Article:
Add a Leash


Once your cat is accepting the harness, let her wear it around the house, doing her normal activities. Gradually increase the amount of time your cat is left in the harness. You can even feeding her while she’s wearing the harness. Next, attach the leash to the harness, allowing her to drag the leash around. This is to get her used to the weight of the leash, but remember to keep an eye on her while she is dragging the leash. You don’t want her to get it tangled up on anything.


You can then graduate to walking around inside while holding the leash. Don’t pull on the leash and don’t try to force her to follow you at first, follow her lead instead. Every now and then stop and call her to you, giving her a treat and praise when she comes.


Finally, when she seems comfortable on the leash indoors, it is time to go outdoors. Begin with a short walk outside, maybe just as far as outside the door where your cat can sniff around and start getting used to the sounds and scents. After doing this a few times, you might take a short stroll around the block. Before you go any farther than the immediate area, get to know your neighborhood to make sure that your neighbors do not allow their dogs to roam freely -- or so that you know which areas to avoid because of roaming dogs. Choose the quietest and safest areas for your cat to walk in, so that the experience is pleasurable for both of you.


How to Walk a Cat Safely


Although your cat’s usual collar does not need to be removed, it is not part of the harness system. However, you should leave the collar on, with its ID in place, just in case your cat gets loose while you are out.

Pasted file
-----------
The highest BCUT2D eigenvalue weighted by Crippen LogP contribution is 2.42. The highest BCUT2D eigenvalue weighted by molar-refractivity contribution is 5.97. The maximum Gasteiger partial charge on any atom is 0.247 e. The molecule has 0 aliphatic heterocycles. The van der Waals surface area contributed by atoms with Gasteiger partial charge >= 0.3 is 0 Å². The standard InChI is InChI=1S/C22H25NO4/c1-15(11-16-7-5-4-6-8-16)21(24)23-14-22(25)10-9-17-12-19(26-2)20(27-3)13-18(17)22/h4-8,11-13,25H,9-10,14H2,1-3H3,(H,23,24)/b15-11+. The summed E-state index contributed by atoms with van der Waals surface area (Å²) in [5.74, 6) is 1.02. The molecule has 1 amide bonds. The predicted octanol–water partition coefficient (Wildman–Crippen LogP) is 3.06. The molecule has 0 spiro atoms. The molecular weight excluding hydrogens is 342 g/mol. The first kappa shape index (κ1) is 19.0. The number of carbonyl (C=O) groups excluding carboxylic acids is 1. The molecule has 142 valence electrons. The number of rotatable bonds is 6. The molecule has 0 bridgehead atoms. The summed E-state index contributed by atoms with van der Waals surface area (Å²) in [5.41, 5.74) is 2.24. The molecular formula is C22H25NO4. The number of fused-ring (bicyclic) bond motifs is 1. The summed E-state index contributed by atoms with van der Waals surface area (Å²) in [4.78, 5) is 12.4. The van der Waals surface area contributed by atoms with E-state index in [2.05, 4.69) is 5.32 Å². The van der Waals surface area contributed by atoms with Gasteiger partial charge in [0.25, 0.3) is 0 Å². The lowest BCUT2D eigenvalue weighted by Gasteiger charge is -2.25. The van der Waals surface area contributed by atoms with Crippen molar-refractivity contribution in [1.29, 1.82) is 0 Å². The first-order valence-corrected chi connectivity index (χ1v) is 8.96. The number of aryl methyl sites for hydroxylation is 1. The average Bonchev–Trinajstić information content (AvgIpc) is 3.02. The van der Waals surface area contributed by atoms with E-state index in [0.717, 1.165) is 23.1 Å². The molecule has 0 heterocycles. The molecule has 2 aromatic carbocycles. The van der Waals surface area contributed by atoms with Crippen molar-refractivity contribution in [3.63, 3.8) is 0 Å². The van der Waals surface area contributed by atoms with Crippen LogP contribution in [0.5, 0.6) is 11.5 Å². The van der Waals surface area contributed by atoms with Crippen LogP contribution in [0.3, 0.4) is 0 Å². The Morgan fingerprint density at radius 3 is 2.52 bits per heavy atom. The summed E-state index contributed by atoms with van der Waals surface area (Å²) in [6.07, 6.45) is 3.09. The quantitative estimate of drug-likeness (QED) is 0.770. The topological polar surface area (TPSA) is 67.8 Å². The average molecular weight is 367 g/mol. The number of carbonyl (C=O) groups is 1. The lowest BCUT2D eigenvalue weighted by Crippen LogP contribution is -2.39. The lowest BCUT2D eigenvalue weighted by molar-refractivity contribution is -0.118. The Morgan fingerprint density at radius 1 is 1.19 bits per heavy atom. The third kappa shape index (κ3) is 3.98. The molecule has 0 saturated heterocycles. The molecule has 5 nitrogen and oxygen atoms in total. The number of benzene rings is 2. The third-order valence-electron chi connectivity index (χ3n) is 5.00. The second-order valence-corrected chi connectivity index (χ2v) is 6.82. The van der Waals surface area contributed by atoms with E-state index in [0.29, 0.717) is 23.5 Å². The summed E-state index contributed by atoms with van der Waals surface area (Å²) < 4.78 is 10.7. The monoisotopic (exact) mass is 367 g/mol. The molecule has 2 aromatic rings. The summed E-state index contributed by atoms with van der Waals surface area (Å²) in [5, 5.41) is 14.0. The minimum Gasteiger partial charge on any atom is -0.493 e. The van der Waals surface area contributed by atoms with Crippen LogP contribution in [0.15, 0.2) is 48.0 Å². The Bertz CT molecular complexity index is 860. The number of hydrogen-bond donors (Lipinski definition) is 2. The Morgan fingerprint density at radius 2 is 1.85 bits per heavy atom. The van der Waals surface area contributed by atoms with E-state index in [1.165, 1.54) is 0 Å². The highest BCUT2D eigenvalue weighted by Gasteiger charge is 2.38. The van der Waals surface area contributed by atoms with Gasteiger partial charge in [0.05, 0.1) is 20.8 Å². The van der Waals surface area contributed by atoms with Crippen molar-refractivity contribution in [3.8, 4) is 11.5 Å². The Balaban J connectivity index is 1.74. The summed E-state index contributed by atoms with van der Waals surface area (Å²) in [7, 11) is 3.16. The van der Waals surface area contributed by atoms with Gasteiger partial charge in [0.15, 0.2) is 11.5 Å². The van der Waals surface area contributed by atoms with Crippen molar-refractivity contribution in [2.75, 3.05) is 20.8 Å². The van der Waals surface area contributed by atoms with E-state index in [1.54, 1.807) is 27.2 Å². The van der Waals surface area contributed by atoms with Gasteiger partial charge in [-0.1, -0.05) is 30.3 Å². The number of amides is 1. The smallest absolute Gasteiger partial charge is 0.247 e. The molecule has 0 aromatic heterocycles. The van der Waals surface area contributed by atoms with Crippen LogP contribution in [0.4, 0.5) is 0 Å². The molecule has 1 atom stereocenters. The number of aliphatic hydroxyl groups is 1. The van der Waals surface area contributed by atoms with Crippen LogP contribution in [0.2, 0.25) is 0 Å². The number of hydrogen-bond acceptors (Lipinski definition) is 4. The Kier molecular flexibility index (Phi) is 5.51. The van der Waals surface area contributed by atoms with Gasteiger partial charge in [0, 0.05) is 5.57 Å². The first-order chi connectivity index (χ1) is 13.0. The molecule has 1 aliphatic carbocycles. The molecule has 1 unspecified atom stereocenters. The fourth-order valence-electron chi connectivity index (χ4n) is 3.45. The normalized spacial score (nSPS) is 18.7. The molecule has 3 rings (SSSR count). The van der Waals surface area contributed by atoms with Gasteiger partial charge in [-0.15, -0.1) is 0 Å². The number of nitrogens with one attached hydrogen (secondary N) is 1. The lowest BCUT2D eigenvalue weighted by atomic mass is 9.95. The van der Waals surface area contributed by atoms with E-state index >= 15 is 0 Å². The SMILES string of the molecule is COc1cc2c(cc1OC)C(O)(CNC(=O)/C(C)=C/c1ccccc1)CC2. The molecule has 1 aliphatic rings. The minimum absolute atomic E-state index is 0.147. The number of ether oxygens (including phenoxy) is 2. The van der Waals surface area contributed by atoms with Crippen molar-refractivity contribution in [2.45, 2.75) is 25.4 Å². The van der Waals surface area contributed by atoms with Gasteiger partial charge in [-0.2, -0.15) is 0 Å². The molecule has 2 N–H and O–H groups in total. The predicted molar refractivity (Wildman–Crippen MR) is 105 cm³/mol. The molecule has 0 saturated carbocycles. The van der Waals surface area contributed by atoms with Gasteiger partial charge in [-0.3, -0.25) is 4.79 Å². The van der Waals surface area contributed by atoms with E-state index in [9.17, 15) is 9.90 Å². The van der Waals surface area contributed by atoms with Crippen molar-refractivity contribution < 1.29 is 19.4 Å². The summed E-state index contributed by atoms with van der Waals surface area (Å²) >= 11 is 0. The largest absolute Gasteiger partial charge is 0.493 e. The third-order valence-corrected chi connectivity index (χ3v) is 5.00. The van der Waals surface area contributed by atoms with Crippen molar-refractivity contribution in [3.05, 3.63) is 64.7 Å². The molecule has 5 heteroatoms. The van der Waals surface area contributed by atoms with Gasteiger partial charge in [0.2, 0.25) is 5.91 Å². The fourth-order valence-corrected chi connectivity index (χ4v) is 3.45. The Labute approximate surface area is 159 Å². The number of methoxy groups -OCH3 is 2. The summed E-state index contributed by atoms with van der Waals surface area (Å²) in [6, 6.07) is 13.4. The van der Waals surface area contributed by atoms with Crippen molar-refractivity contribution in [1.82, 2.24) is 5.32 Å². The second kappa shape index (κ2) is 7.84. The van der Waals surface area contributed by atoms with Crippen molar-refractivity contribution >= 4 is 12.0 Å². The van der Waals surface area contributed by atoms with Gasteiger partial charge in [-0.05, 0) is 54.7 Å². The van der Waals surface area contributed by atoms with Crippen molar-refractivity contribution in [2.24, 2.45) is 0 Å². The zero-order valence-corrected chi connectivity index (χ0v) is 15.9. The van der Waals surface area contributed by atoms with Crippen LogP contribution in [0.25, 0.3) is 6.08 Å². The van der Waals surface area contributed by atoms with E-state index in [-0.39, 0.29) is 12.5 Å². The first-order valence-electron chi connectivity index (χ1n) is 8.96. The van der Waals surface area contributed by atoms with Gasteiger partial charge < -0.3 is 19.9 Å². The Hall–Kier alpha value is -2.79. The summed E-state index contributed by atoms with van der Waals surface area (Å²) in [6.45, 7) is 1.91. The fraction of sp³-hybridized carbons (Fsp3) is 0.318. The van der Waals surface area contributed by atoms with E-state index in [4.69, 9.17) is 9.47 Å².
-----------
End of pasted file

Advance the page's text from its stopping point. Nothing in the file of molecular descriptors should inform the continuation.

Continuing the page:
For the first few walks, as your cat is getting used to being outside, you might want to take along a soft (or hard) carrier, just in case your cat has a panic attack, or in case you unexpectedly come up against a free roaming dog. A panicked or threatened cat is not going to want to be held in arms until it gets home.


This will work best if your cat has been spayed or neutered. An unneutered male cat may be more likely to try to escape the harness or get out of control while outside, and an unspayed female cat may be attacked by feral male cats.


Setting a regular time to walk each day will give your cat something to look forward to. Try to stay consistent.


Unlike dogs, cats cannot be tethered to a pole while you step into a shop, even for just a few minutes. Your cat might panic and get itself tangled in the leash, or it may be attacked by a dog and not be able to escape.


Image: Krikit / via Flickr



Comments  8

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  • My cats love walks
    02/05/2014 11:08pm

    I found that the vest type harness works best and that perseverence is the key. Start with only a minute or two and sooner or later they find something in the yard to interest them. The you can go out for longer periods, weather permitting. One of my cats goes to the shed where the chipmunks hide; another goes to the edge of the yard to "mark" territory. Another goes to chew on catmint and yet another just loves to roll on the patio and look up at the sky. I continued to take my cats out each day into November ( for a few minutes each until it became too dark by the time I got home from work. They like it so much they jockey for position in front of the door to try to be the one who gets to go first.

  • Storm 6mths
    02/26/2014 04:03am